“[I delivered these comments at the July 28, 2021 webinar titled “Toxic Chemicals, Whistleblowers, and the Need for Reform at EPA”
cosponsored by Public Employees for Environmental Responsibility (PEER), NY PIRG, and EDF. [A recording of the webinar is available here.] The webinar followed on whistleblower disclosures in a complaint filed by PEER and the first in what will be a series of articles by Sharon Lerner in The Intercept detailing the allegations.]
have long described the EPA new chemicals program as a “black box.” For decades, it has operated almost entirely out of public view, in multiple respects:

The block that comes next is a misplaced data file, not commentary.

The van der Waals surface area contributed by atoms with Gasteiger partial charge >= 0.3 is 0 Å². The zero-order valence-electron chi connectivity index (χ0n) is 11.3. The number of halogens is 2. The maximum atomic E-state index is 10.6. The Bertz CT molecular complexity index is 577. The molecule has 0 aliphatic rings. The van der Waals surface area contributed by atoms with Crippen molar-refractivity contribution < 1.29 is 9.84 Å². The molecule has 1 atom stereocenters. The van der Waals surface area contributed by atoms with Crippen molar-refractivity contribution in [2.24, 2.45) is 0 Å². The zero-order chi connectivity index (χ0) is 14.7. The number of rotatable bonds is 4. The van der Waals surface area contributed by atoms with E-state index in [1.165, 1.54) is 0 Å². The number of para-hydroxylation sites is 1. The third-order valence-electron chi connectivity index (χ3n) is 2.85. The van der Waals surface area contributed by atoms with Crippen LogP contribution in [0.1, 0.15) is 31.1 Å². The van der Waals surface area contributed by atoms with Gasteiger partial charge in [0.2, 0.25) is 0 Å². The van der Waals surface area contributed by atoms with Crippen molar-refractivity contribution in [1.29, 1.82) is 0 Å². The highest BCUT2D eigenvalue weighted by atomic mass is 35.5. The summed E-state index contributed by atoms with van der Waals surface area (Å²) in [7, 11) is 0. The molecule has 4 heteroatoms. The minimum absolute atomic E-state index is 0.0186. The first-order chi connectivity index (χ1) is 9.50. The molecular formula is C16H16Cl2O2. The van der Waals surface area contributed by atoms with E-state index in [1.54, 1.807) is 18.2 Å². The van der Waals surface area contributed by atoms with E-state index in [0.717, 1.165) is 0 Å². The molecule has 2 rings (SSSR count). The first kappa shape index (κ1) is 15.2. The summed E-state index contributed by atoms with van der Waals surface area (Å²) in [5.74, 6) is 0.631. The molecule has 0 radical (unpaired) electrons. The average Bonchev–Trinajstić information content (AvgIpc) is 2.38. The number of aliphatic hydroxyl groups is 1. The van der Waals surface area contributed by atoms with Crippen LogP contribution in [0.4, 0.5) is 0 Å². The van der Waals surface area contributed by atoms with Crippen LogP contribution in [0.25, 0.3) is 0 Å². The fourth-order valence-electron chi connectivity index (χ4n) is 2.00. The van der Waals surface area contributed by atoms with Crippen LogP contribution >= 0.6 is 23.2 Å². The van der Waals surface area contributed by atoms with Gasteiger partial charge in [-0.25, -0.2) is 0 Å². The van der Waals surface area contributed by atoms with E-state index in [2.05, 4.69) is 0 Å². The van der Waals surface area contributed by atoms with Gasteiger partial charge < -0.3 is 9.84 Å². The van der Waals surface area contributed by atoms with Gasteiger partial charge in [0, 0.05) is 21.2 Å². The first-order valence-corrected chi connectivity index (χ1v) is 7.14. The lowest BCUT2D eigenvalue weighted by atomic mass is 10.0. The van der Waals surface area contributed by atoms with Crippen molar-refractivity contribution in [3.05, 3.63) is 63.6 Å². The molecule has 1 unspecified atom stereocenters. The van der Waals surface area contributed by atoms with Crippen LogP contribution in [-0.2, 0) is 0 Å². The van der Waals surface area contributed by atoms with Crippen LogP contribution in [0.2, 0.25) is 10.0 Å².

- Excessive confidentiality claims and withholding of information from the public have been standard operating procedures.
- A purely bilateral mode of operating developed, where the only parties in the room are EPA and the chemical industry.
- The inability of the public to access information and meaningfully participate has severely limited public input and scrutiny.
- As a result, a highly insular, almost secretive program culture arose over time, one where EPA has often viewed its only stakeholders to be the companies seeking quick approval of their new chemicals.
- In sum, private interests trumped public interests.”